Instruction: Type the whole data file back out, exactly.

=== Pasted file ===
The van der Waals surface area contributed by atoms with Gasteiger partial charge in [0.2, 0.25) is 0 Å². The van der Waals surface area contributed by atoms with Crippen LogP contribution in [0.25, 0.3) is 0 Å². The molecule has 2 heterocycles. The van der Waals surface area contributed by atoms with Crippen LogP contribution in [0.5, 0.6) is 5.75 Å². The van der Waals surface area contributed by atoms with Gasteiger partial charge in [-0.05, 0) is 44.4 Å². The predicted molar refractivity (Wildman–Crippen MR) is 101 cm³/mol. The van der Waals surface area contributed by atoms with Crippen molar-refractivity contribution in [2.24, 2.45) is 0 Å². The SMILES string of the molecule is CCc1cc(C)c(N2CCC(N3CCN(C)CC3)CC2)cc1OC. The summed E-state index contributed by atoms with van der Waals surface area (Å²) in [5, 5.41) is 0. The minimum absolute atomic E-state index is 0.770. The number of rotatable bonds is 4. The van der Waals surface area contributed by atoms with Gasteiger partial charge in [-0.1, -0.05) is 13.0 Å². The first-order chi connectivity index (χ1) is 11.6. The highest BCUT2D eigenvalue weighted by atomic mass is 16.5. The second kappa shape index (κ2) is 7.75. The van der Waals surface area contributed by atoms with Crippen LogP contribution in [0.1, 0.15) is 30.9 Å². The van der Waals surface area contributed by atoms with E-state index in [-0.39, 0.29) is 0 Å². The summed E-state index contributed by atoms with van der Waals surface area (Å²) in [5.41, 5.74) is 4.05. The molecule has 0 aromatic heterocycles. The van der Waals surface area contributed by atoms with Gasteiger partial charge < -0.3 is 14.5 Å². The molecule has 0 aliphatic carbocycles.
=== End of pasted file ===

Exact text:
The van der Waals surface area contributed by atoms with Gasteiger partial charge in [0.2, 0.25) is 0 Å². The van der Waals surface area contributed by atoms with Crippen LogP contribution in [0.25, 0.3) is 0 Å². The molecule has 2 heterocycles. The van der Waals surface area contributed by atoms with Crippen LogP contribution in [0.5, 0.6) is 5.75 Å². The van der Waals surface area contributed by atoms with Gasteiger partial charge in [-0.05, 0) is 44.4 Å². The predicted molar refractivity (Wildman–Crippen MR) is 101 cm³/mol. The van der Waals surface area contributed by atoms with Crippen molar-refractivity contribution in [2.24, 2.45) is 0 Å². The SMILES string of the molecule is CCc1cc(C)c(N2CCC(N3CCN(C)CC3)CC2)cc1OC. The summed E-state index contributed by atoms with van der Waals surface area (Å²) in [5, 5.41) is 0. The minimum absolute atomic E-state index is 0.770. The number of rotatable bonds is 4. The van der Waals surface area contributed by atoms with Gasteiger partial charge in [-0.1, -0.05) is 13.0 Å². The first-order chi connectivity index (χ1) is 11.6. The highest BCUT2D eigenvalue weighted by atomic mass is 16.5. The second kappa shape index (κ2) is 7.75. The van der Waals surface area contributed by atoms with Crippen LogP contribution in [0.1, 0.15) is 30.9 Å². The van der Waals surface area contributed by atoms with E-state index in [-0.39, 0.29) is 0 Å². The summed E-state index contributed by atoms with van der Waals surface area (Å²) in [5.41, 5.74) is 4.05. The molecule has 0 aromatic heterocycles. The van der Waals surface area contributed by atoms with Gasteiger partial charge < -0.3 is 14.5 Å². The molecule has 0 aliphatic carbocycles.